A tool called a ligator is used to place a tiny rubber band around the base of the hemorrhoid. This is another method of cutting off blood flow to the tissue so that it shrinks and then separates from the rectal wall. Learn more about this procedure in the video below:

Protruding Tissue

Sometimes an internal hemorrhoid sticks out of the anal opening. This condition is called prolapsing, and you can tell how far a hemorrhoid has progressed based on its level of prolapse. The most serious hemorrhoids are permanently prolapsed and do not go back into place even when you try to push them into the rectum.

Prolapse is a sign that it is time for more than home remedies. Once again, however, hemorrhoidectomy does not have to be the first course of treatment. Laser coagulation and rubber band ligation can be very effective procedures for resolving prolapsed hemorrhoids.

Recurring Hemorrhoids

If you've experienced hemorrhoids before, you should maintain a lifestyle aimed at hemorrhoid prevention. This includes eating lots of fiber, drinking plenty of water, avoiding constipation, and reducing how much sitting and straining you do.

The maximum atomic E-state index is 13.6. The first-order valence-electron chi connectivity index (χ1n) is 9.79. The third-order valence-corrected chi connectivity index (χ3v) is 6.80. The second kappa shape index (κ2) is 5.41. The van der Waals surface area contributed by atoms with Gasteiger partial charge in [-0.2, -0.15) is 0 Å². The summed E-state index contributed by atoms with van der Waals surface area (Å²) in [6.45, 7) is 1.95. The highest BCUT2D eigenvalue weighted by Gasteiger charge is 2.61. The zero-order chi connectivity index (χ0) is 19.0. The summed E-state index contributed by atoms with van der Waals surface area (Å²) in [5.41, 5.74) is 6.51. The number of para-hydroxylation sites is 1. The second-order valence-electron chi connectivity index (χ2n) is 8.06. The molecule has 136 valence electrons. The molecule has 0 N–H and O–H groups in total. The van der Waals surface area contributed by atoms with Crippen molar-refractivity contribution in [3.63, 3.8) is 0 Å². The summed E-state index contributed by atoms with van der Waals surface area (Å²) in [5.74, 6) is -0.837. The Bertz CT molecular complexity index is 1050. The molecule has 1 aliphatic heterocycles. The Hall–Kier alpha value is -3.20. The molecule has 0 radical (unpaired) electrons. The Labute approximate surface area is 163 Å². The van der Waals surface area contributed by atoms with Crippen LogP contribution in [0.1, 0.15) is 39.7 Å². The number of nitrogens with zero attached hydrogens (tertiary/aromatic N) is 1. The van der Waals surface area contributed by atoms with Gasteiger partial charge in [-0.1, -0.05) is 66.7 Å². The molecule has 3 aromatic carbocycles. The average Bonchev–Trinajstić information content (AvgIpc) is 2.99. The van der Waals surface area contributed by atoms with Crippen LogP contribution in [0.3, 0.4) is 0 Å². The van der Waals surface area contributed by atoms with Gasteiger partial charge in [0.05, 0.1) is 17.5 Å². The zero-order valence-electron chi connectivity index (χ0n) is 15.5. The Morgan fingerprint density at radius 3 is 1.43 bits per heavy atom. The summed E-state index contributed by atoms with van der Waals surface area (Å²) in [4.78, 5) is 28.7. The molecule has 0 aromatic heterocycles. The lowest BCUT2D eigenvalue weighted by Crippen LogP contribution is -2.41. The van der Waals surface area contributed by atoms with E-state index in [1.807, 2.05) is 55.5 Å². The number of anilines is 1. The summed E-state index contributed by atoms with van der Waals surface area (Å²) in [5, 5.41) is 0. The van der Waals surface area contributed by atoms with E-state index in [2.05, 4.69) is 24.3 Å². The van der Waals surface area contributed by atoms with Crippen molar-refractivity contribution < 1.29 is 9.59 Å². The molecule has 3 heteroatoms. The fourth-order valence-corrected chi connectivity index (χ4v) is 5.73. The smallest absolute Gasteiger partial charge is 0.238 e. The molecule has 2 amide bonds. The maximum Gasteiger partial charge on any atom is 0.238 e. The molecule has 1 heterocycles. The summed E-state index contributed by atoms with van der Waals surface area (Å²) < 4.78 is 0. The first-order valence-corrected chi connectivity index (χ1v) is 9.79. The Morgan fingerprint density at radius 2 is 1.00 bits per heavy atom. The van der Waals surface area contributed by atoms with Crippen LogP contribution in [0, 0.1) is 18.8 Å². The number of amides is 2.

Despite these changes, some people may experience repeated flare-ups. If you get hemorrhoids often, your doctor will probably recommend treating them instead of continuing to rely on home remedies. Hemorrhoidectomy may eventually be required if initial procedures don't keep the problem at bay.

However, it's usually best to try other treatments before resorting to major surgery. Minimally invasive procedures boast easier recovery times, and they are sufficient for treating the majority of cases.

Ultimately, the best person to answer the question "Do I need hemorrhoid surgery?" is your doctor. Having your symptoms checked by a medical professional is always a smart decision. Your doctor can confirm that you do, in fact, have hemorrhoids and provide recommendations about your best treatment options.

Hopefully, this list provided a good starting point that will help you know what to expect at your appointment.

As with all medical issues, your physician is the ultimate source as to what procedure best fits your needs. Discuss all options and get a second opinion if you have any doubts. These articles are intended to be a source of general information only.

Brian Chandler

Brian Chandler